The Canadian Space Agency’s announcement at York of an additional $6 million for a York-led team to complete a weather station for NASA’s next mission to Mars received national television coverage Oct. 27. Stories broadcast nationally on CBC and CTV news featured York space scientists who are heading the Canadian team to develop weather-station instrumentation for the 2007 Phoenix mission, along with high-tech firms MDA and Optech. Both CBC and CTV also posted stories on their Web sites.
On CBC-TV’s “The National” host Peter Mansbridge said Canada is leading the way to Mars. The news item explained that lidar is a key technology on the station that will measure clouds and water vapour, beaming the data back to Earth. “The whole cycle of water through from ice to vapour and back again in the Martian atmosphere will tell us something about the history of water on Mars,” said earth and space scientist Peter Taylor of York’s Faculty of Science & Engineering.
“There is water on Mars,” said Allan Carswell, a professor emeritus at York, who will lead the Canadian research on the Mars mission, reported CBC online. “Since water is necessary as far as we know for any forms of life then the hope is in some basic form there is enough water and Mars could have life.” Professors Diane Michelangeli and Taylor will develop computer models of the planet’s atmosphere for mission plans and operations. “Mars is known to have major dust storms,” said Michelangeli in a release. “The more we learn the better our ability to reduce the risk of problems for any future manned mission to the planet.”
CTV NewsNet highlighted comments by Taylor, who said a remarkable feature of the Mars landscape will be studied. Each spring a significant mass of water-ice sublimates from the polar cap, forming seasonal ice clouds. “Whenever you stand at a telescope you’re looking at strange, new worlds,” he told reporters. “Phoenix is going to be on one of those worlds.” Taylor added that there are questions about where this water-ice ends up and how stable the current ice cap is. Observing these clouds and dust storm features with the Phoenix lidar, he said, will “provide an exciting new insight into these aspects of the climate of Mars.”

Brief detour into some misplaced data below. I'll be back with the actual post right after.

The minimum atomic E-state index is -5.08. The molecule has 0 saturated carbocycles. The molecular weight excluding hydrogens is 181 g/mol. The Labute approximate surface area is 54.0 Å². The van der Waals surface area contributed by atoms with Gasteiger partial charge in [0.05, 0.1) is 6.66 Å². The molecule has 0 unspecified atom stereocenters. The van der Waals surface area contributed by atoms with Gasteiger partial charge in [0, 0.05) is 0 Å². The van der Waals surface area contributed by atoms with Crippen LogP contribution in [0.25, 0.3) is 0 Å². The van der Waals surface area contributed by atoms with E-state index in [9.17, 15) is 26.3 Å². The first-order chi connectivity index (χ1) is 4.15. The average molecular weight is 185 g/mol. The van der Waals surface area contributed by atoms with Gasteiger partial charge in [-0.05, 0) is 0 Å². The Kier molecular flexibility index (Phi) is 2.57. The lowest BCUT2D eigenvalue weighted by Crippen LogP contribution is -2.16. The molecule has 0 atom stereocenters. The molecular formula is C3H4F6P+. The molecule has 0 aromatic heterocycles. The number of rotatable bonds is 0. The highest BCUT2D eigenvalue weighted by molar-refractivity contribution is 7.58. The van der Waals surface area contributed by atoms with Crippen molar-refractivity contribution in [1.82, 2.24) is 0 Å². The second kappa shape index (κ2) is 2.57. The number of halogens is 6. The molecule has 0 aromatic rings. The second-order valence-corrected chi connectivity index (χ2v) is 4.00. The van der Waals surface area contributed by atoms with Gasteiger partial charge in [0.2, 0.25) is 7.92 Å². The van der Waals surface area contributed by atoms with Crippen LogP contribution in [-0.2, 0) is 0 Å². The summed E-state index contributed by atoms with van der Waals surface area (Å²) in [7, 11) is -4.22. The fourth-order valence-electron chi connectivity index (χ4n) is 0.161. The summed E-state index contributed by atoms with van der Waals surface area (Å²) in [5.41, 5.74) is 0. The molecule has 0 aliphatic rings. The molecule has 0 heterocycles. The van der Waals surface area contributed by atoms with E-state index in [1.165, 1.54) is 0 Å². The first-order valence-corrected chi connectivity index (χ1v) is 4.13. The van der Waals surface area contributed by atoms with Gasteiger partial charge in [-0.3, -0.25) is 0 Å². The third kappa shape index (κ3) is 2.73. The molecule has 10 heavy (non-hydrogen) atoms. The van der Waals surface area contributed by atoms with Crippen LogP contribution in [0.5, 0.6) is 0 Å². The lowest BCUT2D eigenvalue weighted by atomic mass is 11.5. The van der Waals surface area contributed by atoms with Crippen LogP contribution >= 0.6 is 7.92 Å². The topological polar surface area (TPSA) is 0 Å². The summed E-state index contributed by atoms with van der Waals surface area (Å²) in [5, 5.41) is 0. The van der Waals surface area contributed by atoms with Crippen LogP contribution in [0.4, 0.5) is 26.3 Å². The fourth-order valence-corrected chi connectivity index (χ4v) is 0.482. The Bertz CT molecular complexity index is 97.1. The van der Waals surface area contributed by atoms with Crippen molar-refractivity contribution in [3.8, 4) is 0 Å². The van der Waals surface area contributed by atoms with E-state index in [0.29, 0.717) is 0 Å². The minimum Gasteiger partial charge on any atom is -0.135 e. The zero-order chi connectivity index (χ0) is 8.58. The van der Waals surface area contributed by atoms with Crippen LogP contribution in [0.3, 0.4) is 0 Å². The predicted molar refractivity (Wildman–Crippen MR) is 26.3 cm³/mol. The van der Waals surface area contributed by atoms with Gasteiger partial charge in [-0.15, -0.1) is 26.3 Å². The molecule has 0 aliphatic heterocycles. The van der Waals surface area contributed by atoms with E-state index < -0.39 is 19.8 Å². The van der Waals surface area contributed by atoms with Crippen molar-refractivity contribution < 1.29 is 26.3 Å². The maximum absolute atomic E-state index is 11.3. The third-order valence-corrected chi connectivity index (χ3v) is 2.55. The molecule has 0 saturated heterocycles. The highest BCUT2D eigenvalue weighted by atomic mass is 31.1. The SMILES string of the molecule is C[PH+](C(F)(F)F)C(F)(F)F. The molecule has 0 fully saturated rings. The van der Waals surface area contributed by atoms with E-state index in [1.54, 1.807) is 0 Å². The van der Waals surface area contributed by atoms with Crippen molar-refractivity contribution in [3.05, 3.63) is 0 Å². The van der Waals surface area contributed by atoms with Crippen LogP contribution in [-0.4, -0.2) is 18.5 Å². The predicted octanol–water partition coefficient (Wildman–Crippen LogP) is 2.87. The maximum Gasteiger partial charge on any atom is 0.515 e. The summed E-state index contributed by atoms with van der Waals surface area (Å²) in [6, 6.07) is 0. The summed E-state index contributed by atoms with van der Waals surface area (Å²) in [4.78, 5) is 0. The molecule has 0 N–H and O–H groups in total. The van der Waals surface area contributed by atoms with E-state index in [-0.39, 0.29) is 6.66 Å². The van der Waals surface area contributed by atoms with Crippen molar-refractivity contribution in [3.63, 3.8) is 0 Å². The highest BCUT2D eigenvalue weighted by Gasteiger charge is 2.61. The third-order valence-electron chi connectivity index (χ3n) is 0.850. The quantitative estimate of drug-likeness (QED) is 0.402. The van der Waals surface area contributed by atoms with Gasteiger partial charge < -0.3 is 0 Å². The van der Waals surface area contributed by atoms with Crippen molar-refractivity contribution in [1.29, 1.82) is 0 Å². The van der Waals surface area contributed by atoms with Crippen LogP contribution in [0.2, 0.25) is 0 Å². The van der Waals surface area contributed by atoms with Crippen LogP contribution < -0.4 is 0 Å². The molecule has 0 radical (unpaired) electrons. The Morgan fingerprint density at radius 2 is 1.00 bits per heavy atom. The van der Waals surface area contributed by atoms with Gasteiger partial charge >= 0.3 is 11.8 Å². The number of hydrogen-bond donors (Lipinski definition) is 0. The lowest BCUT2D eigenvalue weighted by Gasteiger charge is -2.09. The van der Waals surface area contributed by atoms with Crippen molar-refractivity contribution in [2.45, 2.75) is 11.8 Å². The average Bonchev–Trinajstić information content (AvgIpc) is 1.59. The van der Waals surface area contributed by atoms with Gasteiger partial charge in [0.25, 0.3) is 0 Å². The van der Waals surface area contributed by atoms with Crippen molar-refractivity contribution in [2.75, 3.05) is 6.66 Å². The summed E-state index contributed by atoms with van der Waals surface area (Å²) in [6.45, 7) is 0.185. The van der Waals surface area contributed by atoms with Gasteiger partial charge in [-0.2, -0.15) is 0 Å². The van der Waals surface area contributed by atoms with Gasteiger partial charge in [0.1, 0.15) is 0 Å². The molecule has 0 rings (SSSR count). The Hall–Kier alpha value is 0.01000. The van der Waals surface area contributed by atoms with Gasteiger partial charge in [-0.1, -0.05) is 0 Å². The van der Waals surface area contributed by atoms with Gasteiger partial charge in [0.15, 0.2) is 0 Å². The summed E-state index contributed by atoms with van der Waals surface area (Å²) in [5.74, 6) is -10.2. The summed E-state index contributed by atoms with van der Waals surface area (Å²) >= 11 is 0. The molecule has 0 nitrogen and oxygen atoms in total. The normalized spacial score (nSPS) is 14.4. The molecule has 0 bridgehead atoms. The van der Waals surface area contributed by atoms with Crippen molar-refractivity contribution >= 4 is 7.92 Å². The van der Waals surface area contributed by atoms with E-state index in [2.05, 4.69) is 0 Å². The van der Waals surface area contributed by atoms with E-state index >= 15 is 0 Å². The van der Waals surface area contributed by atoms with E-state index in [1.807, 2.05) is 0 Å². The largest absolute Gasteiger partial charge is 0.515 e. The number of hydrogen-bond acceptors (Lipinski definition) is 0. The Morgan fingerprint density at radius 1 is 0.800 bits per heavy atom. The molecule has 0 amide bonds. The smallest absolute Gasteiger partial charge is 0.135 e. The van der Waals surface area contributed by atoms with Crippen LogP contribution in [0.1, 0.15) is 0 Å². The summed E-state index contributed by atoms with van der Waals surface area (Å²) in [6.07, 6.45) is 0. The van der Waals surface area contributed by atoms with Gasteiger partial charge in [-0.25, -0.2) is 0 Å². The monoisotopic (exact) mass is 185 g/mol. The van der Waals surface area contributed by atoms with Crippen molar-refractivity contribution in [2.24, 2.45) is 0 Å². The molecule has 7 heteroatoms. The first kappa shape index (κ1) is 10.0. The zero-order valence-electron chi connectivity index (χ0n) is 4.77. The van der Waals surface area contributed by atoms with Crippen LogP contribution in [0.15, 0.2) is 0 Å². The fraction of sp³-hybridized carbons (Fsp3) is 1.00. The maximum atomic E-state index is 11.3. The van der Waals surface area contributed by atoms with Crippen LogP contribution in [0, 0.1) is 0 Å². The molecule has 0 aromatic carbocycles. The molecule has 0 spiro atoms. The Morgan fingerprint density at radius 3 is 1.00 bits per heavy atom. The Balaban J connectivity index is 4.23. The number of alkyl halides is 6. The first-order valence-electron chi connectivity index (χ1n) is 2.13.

“CTV News at 6” in Toronto also interviewed astronomer Paul Delaney, a senior lecturer in York’s Faculty of Science & Engineering, about the weather station and the Phoenix mission.
Former York running back is spectacular Argo
It’s not a fluke. Jeff Johnson can run and run well, reported The Toronto Sun Oct. 28. The Argos third-string running back, who had 85 rushing yards and a touchdown after replacing the injured Sean Millington in a win over the Montreal Alouettes last week, was spectacular in his first start with Toronto Thursday night. The York University product had 157 yards on eight receptions, 40 yards on six carries and scored two touchdowns as the Argos clinched first in the East with a 34-11 win over the Hamilton Tiger-Cats Thursday night at the Rogers Centre. In the Argos’ dressing room, current York running back Andre Durie, on crutches after a bad knee injury this season, listened to Johnson talking to the media. Johnson said he wants to help pave the way for Durie. “It [a York player making the CFL] doesn’t happen too often but the next one’s right here,” said Johnson, who graduated with a BA in 2002. “This is why I’m playing now and trying to succeed, so when he comes they give him the ball right away. He doesn’t have to go through six years of special teams.”